Those without health insurance, tend to delay seeking medical support until the problem becomes severe. As a result, the uninsured are more likely to use emergency rooms as primary care physicians.
Preventing or better managing the symptoms caused by chronic diseases can reduce the significant costs to both patients and our national economy.
An unhealthy diet and modifiable lifestyle choices are the leading cause of chronic disease. They also increase your risk of developing common mental health concerns, such as depression and anxiety.
3 Tips to Save You Money
No. 1: Do your research when shopping for health insurance.
Compare plans to make sure you’re getting the most comprehensive health coverage they can afford. Ask your HR department if they can help advise you. Consider hiring a health insurance broker to help you find the best health insurance plan for your needs. They work for you, not the health insurance company. Some brokers may charge fees, but typically, they make their money off the insurance company by commission.
No. 2: Use a health savings account (HSA) to supplement your current insurance.
Most high deductible health insurance plans offer you the option to use an HSA. If you have a low deductible plan, you may have a Flexible Spending Account (FSA) instead. Some employers also offer their employees the option of using a Health Reimbursement Arrangement (HRA).
An HSA/FSA/HRA can help you pay tax-free for out-of-pocket expenses such as copays and deductibles. As of 2017, Health Coaching is also a reimbursable expense!
Talk to your HR department or call your health insurance company directly to find out how you can set up an HSA/FSA/HRA and start saving.
No. 3: Invest in your health so you don’t have to pay for your illness.
This means taking care of both our body and mind.
When we are healthier, we don’t get sick as often. As a result, we do not have to go to, and therefore pay for, sick visits or specialists’ appointments as often.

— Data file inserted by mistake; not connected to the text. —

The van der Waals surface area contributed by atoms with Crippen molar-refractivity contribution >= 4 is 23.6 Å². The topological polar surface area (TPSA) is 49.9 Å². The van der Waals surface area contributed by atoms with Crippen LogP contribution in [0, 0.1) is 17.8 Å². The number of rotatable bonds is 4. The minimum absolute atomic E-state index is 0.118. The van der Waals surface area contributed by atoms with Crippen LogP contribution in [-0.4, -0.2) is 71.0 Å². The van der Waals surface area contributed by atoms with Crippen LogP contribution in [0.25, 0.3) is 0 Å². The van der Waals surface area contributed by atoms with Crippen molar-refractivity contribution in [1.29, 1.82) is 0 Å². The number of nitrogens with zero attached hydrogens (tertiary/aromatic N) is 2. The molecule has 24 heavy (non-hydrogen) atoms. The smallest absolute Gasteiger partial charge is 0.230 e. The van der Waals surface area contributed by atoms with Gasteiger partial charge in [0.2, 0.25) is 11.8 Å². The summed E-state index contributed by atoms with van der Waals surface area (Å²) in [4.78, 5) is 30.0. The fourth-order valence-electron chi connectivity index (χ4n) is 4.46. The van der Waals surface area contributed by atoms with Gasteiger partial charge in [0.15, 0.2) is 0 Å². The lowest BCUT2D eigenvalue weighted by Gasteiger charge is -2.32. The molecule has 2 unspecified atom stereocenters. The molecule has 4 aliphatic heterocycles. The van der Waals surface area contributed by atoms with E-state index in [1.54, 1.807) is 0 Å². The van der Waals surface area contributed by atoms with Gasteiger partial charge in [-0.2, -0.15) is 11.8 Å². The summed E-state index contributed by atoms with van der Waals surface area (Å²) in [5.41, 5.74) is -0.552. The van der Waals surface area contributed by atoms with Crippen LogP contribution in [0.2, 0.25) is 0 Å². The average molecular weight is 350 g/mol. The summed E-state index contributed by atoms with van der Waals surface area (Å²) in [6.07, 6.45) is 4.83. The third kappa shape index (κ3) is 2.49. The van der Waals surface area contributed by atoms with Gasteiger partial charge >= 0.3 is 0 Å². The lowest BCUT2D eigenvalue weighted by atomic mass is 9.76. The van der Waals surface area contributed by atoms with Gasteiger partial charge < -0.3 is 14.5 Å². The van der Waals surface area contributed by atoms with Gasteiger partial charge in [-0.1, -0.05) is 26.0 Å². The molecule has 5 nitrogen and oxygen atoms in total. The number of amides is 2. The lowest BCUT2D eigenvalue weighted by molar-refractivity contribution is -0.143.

We also reduce our risk of developing preventable chronic diseases. And we reduce the severity of the chronic diseases we already have. In turn, our dependence on pharmaceutical medications, costly treatments, and risky surgeries also reduces.
Most of us find ourselves prioritizing every other part and person in our lives before ourselves. Our health sits at the bottom of the priority list for too many of us. This is particularly true for mental health concerns.
Let’s stop this needless suffering. Because you’re worth it!
“This program not only helped me to learn about nutrition, but as the name implies, it helped me to gain balance in ALL layers of my life– from nutrition to finances, personal relationships to physical activity.”
Health coaches serve an important role that is not currently being filled by our medical model. I help you implement the dietary and lifestyle modifications needed for better health and greater happiness.
Amadeo, K. (2019, June 25). The Rising Cost of Health Care by Year and Its Causes. Retrieved from https://www.thebalance.com/causes-of-rising-healthcare-costs-4064878.
Amadeo, K. (2019, August 22). Why Reform Health Care. Retrieved from https://www.thebalance.com/why-reform-health-care-3305749.
Centers for Disease Control and Prevention. (2019, February 11). Health and Economic Costs of Chronic Diseases. Retrieved from https://www.cdc.gov/chronicdisease/about/costs/index.htm#ref1.
Centers for Disease Control and Prevention. (2019, September 12). Chronic Diseases in America. Retrieved from https://www.cdc.gov/chronicdisease/resources/infographic/chronic-diseases.htm.
Feldscher, K. (2018, March 13). What’s behind high U.S. health care costs. Retrieved from https://news.harvard.edu/gazette/story/2018/03/u-s-pays-more-for-health-care-with-worse-population-health-outcomes/.
Leonhardt, M. (2019, October 9). Americans now spend twice as much on health care as they did in the 1980s. Retrieved from https://www.cnbc.com/2019/10/09/americans-spend-twice-as-much-on-health-care-today-as-in-the-1980s.html.
Mikulic, M. (2019, August 9). U.S. national health expenditure as percent of GDP from 1960 to 2019. Retrieved from https://www.statista.com/statistics/184968/us-health-expenditure-as-percent-of-gdp-since-1960/.
Mikulic, M. (2019, August 9). Pharmaceutical spending per capita in selected countries as of 2018. Retrieved from https://www.statista.com/statistics/266141/pharmaceutical-spending-per-capita-in-selected-countries/.
Miller, K. (2015, August 20). Can What You Eat Affect Your Mental Health? Retrieved from https://www.webmd.com/mental-health/news/20150820/food-mental-health#1.
National Healthy Worksite. (2012, October). Mental Health and Chronic Diseases, Issue Brief No. 2. Retrieved from https://www.cdc.gov/workplacehealthpromotion/tools-resources/pdfs/issue-brief-no-2-mental-health-and-chronic-disease.pdf.
The National Bureau of Economic Research. (n.d.). Do Medical Malpractice Costs Affect the Delivery of Health Care? Retrieved October 17, 2019, from https://www.nber.org/aginghealth/fall04/w10709.html.
Wilson, K. (2018, May 31). 2018 Edition – Health Care Costs 101. Retrieved from https://www.chcf.org/publication/health-care-costs-101-economic-threat/.
Disclaimer: I am not a doctor. This blog post is general information only and is not to be substituted for medical advice, diagnosis, or treatment.